by Angela Townsend
They did not give me money.
There was never a version in which they were going to give me money. The phantasmagorical gift would be to my organization, a nonprofit cat sanctuary. I was a mere shepherdess, raising funds like kittens.
But when you are Development Director for a place you love like a child, every dollar is personal.
Any psychology student would recognize that the cats stand in for my children. They number over a hundred, imperious waifs and orphans with a three-million-dollar budget. We specialize in the desperate, and they arrive as hopeless as screaming strawberry newborns. My empty arms burgeon with fur and furious purpose.
If not the cats, perhaps it’s the organization itself that is my child, this outpost of love among barbed-wire tumbleweeds.
My religion gets more disorderly each year, but everything I believe is spoken here. It is the preferential option for the poor. It is the yowling exaltation of the terrified, the victory of the vulnerable. It is unconditional love for the whole convulsing convocation of creatures. It is a 12,000-square-foot embrace on a planet with crossed arms. It is an orange-and-blue logo for mercy.
I’ve often thought that my donors are my children, these sailor knots of selflessness and yearning.
They sew themselves onto cattails and know themselves as breakers of chains. They are shy and hungry, leaking stories on my forearm. They need to be heard and believe that all broken beings will be loved. They read my newsletter and feel seen.
I am smitten seventeen times a day, swollen with affection for these honest, sensitive stars.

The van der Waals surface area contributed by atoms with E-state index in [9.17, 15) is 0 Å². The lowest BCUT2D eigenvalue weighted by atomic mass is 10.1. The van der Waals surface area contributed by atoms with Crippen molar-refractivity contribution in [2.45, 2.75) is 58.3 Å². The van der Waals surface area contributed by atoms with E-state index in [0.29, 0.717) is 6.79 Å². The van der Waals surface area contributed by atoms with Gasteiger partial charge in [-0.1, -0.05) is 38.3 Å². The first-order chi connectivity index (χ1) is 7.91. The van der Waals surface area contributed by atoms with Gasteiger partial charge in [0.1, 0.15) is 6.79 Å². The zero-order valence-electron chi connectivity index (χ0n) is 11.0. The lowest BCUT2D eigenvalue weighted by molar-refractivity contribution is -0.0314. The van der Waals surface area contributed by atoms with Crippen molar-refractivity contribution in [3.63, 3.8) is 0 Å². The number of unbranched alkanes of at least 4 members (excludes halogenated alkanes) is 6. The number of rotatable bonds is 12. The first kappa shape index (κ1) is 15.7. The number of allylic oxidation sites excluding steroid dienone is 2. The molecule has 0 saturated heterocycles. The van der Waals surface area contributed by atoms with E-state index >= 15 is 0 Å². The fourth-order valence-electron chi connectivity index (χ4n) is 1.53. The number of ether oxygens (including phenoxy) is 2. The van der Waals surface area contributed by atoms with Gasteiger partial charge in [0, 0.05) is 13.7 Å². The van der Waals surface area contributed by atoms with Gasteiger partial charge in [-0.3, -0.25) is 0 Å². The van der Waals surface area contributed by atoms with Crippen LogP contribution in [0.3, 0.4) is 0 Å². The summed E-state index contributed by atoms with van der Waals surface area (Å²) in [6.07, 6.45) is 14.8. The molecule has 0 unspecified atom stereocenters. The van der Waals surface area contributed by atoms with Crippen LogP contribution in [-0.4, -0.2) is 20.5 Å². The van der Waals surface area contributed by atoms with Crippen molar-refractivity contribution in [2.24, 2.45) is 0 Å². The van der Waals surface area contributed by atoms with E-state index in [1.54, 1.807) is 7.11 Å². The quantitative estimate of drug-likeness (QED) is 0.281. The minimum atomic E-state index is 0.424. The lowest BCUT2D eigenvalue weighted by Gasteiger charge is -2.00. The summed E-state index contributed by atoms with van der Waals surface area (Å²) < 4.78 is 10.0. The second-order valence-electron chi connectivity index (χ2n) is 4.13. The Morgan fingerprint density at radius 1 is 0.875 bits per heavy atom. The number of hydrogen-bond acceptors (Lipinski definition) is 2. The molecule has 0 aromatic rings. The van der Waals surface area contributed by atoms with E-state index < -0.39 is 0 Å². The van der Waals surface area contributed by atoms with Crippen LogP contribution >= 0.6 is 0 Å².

But just when I’m bleeding our logo’s orange-and-blue, marinating in motherhood, I remember: I am technically here to raise money.
Love of money is the root of evil, but love translated into money can do much good. It is kitten milk replacer and insulin, intensive care and sunrooms. It is the ink of the story we’re trying to tell, life overwriting death. It is the coin pressed into the innkeeper’s hand.
And today, my donors clasped their coins and passed on the other side of the road.
I tell myself this was not my fault. The economy is inebriated, and they are doing what they must. I scold myself for feeling wounded, sure that I misinterpreted their enthusiasm.
I hold myself against the chill of disappointment, standing alone outside my sanctuary, waiting for the first small stars.
I remind myself I am naive on an ordinary day, prone to forget that not all children remain childlike. Not every donor sees us as a parable. Not every bush is burning.
Not every “no” represents my failure to connect the cats and the cosmic, to love like a mother.
Every morning is redolent with cat food and day-bread. Every disaster unwritten is a dance against the dark. Every time we split open, reckless and lush, we glimpse the gatherer to whom all cats and dollars belong.
Angela Townsend has an M.Div. from Princeton Theological Seminary and B.A. in Anthropology from Vassar College. Her work appears in Braided Way, Cagibi, Hawaii Pacific Review, The Razor, and The Spotlong Review, among others. She is a 2023 Best Spiritual Literature nominee. Angie has lived with Type 1 diabetes for 33 years, laughs with her poet mother every morning, and loves life affectionately.